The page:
After I left the power plant and went to work for Dell on August 20, 2001, I wrote letters back to my friends at the plant letting them know how things were going. This is the sixty sixth letter I wrote.
2/14/03 – A Blizzard at Dell
Dear Sooner Friends,
I hope I’m not disturbing all of you. I know how busy it must be, with the “mini-overhaul” and all. I just thought I would write and let you guys know how things are going down here.
We had a blizzard last weekend. It was all over the news that we were actually going to have a snow storm in Austin. People all ran out to the stores to stock up on food and other accessories.
Some put on their snow tires and put bags of sand in the backs of their trucks so that they wouldn’t slip all over the road on their way to church on Sunday morning. People put plastic over their bushes with little heaters so that their bushes wouldn’t be burned with the big freeze!!!
The kids were all excited, because they hadn’t seen snow since we visited Stillwater during the Christmas vacation. So they were looking forward to Sunday Morning when they would be able to go out and frolic in the snow.
So early Sunday morning, just as the sky was beginning to glow, I peered out my bedroom window and looked out over the backyard. As I began to search the frozen tundra for signs of white flakes, my eyes lit upon a piece of wood in the backyard that the dog uses as a chew toy.
To my great surprise and delight, there was a layer of white substance dusted lightly on the top of it. As I glanced around at the grass, I couldn’t find any other signs in my backyard that it had snowed during the night. Looking up at the rooftops of the houses around me, I could see that there was signs of snow on the roofs of many houses.
A little while later, I heard the sound of my son running down the stairs and to the window to get a look at the Winter Wonderland in our backyard. He was happy to see that there was snow on the roofs of the houses, but he asked me why it hadn’t snowed on the ground.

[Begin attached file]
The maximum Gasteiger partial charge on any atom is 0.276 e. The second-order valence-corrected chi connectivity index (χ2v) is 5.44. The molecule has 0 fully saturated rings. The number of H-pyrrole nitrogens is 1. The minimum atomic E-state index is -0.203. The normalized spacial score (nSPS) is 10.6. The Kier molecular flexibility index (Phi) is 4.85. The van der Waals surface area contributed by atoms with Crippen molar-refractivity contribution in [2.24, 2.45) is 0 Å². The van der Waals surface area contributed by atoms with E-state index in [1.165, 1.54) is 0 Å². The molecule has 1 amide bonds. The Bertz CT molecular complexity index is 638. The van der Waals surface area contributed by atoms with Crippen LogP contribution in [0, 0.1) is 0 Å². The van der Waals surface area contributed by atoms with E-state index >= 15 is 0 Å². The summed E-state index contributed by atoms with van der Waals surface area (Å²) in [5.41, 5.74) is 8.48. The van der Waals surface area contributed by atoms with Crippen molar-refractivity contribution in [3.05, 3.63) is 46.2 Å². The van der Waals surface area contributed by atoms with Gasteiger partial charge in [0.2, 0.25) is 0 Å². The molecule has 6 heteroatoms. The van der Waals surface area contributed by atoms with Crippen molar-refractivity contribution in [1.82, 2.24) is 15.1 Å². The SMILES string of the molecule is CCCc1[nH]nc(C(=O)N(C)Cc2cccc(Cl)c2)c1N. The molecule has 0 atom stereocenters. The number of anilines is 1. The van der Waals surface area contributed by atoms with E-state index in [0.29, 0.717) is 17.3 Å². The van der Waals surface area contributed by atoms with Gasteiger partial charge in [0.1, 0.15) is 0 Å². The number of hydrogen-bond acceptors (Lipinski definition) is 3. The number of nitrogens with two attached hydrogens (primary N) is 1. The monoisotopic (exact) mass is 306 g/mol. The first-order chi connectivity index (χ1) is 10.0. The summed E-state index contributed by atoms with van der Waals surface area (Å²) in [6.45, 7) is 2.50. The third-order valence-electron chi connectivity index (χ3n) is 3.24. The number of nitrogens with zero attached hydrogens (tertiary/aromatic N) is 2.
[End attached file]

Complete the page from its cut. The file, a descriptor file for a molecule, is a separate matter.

I turned on the news and they were talking about how the snow storm had moved through the area last night. My daughter called a friend of hers, and they said that they had been out playing in the snow that morning. They had made a snowball by going around to their cars and collecting the snow off of the back windows until they had enough to make one snow ball big enough to throw at each other.
What fun I thought!! On the way to church, I could hear the hum of the snow tires on the cars going down the road, and felt out of place, considering that I didn’t even have snow tires.
When we were sitting in Church during a moment when it was rather quiet, I could hear the sound of a truck driving down the road outside wearing chains on it’s tires to gain added traction while the blizzard-like conditions persisted.
There were many accidents reported on the news attributed to the snow storm, and I thought it must have been because when the flakes started to come down, people forgot where they were, and just stared up into the sky with an amazed look on their faces and their mouths hanging wide open, until they ran into the car in front of them on the freeway.
You guys know the look I’m talking about. The blank stare with the “mouth wide open” look You have all seen it before. It’s the look that Max Thomas would have on his face whenever he walked into the control room after doing his rounds.
Come to think of it. It’s the same expression that Max Thomas had when he was sitting in the break room drinking coffee or walking out to the parking lot to get into his car. You know. He would sit there with his mouth hanging open.
One time, I said, “Hey Max, you’re mouth is hanging open.” and he said, “Yeah, I know.” I asked him, “Aren’t you worried that a fly is going to fly in your mouth?” He said, “Naw. It doesn’t matter much anyhow.”
So I said, “Max, Why are your finger’s twitchin’ like that?” (If you remember, Max would stand there, and his fingers would be twitchin’ like he was playing an invisible piano or he was unconsciously using sign language to spell out what he was daydreaming about). Max said, “Yeah, I know, I just like to do that.”
I think I had a dream once where Max was playing a piano and his mouth was wide open as he was bellowing out an opera in Italian (Something like “Oh Solo Mio”). It was a strange dream, and I knew I was dreaming, because Max was wearing a tuxedo.
It’s strange how dreams are. I mean, I can picture Max playing a piano, and I can even picture Max bellowing out an opera with his mouth wide open, but when I saw Max wearing a Tuxedo, I immediately thought, “Naw. This HAS to be a dream.” And I was right.
I hope everything is going well with you guys. I’m doing fine down here. — Trying to stay warm and out of the blizzard conditions outside. It’s supposed to be in the mid-70s today.
I’ll write later. It’s good to hear from you guys,
Kevin J. Breazile
Kevin J. Breazile
Dell Computer Corporation